India news May 13, 2011

Fletcher to avoid dictatorial approach

Duncan Fletcher, the new Indian coach, has said that his coaching philosophy will not be dictatorial in approach but will be about offering advice to the players. Fletcher also pointed out that he had mentored Gary Kirsten and that was one of the main reasons that influenced Kirsten to recommend him for the post and for the BCCI to appoint him.

"It's not about dictating to the Indian players how I want them to play - sure to some degree you have to try influencing them - but it's about offering advice to the players and it's up to them to take it on board," Fletcher said in his first news conference as India's coach in Chennai. "Gary Kirsten followed my philosophy. He came and spoke to me before he took up the Indian job. I offered him advice on how to handle situations and he took that on board. And now, by Gary sort of pushing me for this job by taking my credentials to BCCI, he realised that my philosophy of coaching is right for India. Hopefully it's right."

Fletcher said that he has been observing the Indian players over the last few months during his role as batting consultant to South Africa and New Zealand and reiterated that he was not going to make any wholesale changes. According to him, the most important thing would be to gain the respect of the players and he said that works both ways. "You have to gain their respect and they have to gain my respect. And that's what this is about. Once you have that then it makes your job easier. It's something you just have to work on as time progresses. I have worked with some big players elsewhere as well and you just got to develop this man-management process.

"During the stint with South Africa and New Zealand I watched the Indian players. Sometimes I find more interest in quietly watching these players off the field and just observe because it interests me. "

A coach's relationship with the captain is the most crucial aspect of the job and Fletcher said he wouldn't have taken up the role if he didn't respect [MS] Dhoni as a captain. "It's quite important that even before I was offered this job I had high regard for Dhoni. In fact I wrote a few articles which showed how I rated him as a very very good captain - not only on the field but how he handles the players off it."

India's bowling is considered the team's weak link and Fletcher said he has had an extensive chat with Eric Simons, the bowling coach, on May 12 about the bowlers and also met with Dhoni. "Having chatted with Eric Simons - he is a very good bowling coach and one I have lot of faith in - you must understand that I don't want to come in and make lots of changes. I have the players during India's last tour of South Africa and the series against New Zealand; so I have some idea about the bowlers but I would want to observe a little bit and then make some decisions."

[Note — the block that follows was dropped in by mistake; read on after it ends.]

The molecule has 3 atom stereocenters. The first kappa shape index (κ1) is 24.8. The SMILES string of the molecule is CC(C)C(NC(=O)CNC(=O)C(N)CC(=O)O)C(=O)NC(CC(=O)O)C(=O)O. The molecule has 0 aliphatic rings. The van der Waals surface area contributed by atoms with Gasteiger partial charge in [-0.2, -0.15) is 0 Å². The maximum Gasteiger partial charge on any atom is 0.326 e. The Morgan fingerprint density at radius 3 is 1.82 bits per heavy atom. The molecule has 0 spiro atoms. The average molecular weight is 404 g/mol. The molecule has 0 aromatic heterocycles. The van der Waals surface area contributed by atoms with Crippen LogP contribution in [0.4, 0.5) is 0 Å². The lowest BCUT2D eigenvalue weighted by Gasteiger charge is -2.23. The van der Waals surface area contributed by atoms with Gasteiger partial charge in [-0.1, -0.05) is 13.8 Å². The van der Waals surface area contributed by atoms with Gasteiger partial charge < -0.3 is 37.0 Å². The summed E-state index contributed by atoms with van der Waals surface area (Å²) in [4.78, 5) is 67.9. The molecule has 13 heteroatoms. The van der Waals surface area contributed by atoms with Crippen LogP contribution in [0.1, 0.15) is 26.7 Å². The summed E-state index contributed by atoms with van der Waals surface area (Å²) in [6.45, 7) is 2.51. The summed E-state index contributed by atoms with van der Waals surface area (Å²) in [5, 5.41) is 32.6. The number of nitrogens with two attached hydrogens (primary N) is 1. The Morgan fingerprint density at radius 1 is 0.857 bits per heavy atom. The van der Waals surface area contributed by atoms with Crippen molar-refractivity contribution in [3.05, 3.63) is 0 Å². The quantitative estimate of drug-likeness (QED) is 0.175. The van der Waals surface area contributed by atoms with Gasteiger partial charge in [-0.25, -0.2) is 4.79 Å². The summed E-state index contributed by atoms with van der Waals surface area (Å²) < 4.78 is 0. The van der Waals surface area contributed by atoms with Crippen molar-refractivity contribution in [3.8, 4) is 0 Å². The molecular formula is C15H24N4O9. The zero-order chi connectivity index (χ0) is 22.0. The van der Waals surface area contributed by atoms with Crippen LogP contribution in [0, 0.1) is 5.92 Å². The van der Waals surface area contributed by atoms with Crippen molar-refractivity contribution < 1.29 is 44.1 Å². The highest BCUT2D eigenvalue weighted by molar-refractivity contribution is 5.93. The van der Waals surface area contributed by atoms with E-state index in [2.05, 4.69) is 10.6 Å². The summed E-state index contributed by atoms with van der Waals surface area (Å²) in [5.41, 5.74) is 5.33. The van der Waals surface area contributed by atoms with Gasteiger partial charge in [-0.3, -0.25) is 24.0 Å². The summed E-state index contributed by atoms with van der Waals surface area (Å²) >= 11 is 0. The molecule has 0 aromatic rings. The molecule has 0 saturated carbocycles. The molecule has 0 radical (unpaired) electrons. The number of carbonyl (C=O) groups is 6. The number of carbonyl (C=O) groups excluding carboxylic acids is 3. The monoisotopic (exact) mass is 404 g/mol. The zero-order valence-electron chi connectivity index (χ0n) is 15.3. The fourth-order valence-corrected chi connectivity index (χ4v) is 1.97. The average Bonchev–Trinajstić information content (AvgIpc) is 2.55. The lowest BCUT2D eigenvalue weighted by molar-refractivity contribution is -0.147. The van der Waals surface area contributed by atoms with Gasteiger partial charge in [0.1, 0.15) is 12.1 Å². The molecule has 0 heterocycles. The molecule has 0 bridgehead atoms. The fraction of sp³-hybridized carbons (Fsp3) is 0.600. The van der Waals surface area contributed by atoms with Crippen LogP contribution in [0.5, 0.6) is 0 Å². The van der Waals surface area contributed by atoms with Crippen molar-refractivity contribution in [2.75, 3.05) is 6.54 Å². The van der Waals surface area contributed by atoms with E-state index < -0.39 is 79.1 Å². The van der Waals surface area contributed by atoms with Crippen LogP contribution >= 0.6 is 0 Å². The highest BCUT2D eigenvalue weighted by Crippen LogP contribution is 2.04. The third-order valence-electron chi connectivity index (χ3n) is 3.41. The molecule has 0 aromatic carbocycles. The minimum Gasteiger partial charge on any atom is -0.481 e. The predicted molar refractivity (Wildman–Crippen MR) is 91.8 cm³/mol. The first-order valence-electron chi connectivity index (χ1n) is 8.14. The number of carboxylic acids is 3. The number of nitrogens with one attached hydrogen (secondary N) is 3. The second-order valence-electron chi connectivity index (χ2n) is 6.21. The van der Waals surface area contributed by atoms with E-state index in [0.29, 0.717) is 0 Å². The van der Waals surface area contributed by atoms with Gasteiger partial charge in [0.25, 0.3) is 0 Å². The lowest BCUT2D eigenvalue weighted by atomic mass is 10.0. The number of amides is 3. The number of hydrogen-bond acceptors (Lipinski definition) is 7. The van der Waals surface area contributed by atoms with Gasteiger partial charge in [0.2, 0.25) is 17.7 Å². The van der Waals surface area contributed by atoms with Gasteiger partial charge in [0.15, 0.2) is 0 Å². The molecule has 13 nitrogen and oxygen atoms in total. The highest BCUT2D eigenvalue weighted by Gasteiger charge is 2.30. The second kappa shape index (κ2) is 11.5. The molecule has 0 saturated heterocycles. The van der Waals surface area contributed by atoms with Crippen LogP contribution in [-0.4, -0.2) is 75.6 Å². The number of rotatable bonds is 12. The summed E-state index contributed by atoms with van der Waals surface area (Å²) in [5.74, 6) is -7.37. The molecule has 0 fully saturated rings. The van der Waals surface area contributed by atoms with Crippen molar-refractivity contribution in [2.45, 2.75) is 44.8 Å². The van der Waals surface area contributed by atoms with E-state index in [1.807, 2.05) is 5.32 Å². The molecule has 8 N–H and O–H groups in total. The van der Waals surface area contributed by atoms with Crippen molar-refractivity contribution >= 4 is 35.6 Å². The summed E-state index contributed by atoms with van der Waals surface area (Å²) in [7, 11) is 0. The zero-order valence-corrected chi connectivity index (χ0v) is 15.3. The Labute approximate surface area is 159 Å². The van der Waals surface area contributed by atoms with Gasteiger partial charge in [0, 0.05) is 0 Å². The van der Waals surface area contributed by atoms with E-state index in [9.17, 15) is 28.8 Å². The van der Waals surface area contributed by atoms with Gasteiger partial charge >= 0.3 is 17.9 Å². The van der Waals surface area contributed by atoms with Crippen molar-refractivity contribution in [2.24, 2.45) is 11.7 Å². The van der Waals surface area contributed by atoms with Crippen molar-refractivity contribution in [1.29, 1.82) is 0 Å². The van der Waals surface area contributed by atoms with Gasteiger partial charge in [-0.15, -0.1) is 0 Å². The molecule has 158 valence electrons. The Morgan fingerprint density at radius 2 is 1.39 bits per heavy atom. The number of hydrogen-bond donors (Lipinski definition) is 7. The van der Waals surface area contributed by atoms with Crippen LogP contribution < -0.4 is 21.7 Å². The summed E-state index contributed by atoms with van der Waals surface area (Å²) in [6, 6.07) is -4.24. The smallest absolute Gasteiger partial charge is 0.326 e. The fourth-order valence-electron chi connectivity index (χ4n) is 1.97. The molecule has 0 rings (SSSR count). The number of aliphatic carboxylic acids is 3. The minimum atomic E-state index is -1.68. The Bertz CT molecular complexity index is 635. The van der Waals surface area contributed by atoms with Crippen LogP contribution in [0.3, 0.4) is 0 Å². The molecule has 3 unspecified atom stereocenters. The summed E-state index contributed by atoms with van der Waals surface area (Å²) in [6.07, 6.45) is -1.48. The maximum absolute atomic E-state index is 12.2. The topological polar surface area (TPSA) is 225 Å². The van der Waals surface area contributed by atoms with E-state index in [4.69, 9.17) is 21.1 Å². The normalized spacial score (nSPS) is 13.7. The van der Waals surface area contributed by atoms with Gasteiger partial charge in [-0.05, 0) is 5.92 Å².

Fletcher said he was very excited taking up the coaching role and said he arrived at the decision after giving it a lot of thought and speaking to the likes of Kirsten. "I asked for four-five- days time from the board. It was just to make sure you settle down as there are some areas you have to be careful about because it's a high-profile role. I made a few calls, in particular to Gary Kirsten and I then accepted it."

India are the No.1 ranked Test team and ODI world champions and Fletcher admitted that it would be a challenge to maintain that momentum. "Yes, it will be difficult and that's one of the things you consider before taking up the job. Hopefully I can add value somewhere down the line. First West Indies, then we are going to England where there will be lots of swing and seam. Then Australia where there will be bounce. Hopefully, the knowledge I pass on will be effective."

Fletcher also had a brief taste of the Indian media and the Indian's board's iron-hand approach. Suddenly, out of the blue, he was asked about his views on DRS, a system that the Indian board has steadfastly opposed. "I think it's a system that will come in place. Obviously there are imperfections but once those imperfections are sorted out, it will play a role."

N Srinivasan, the board secretary, then leaned across and muttered something to Fletcher. Srinivasan, then, addressed the journalist who asked that question and said, "That was a loaded question. Mr Fletcher doesn't know BCCI's stance on DRS. You should have prefaced your question properly."

There was another instance of Srinivasan's interjection. When Fletcher was asked about his views on rotation policy, Srinivasan chose to answer: "It's a selection matter, no? He can give advice but ultimately it will come down to selectors. But I am sure when the coach sits in those meetings; his take will be taken on board by the selectors."

There was also a delightful faux pas from Fletcher. "Hopefully, my observations on these players will prove useful when I coach the England team. I mean the Indian team."

Sriram Veera is a staff writer at ESPNcricinfo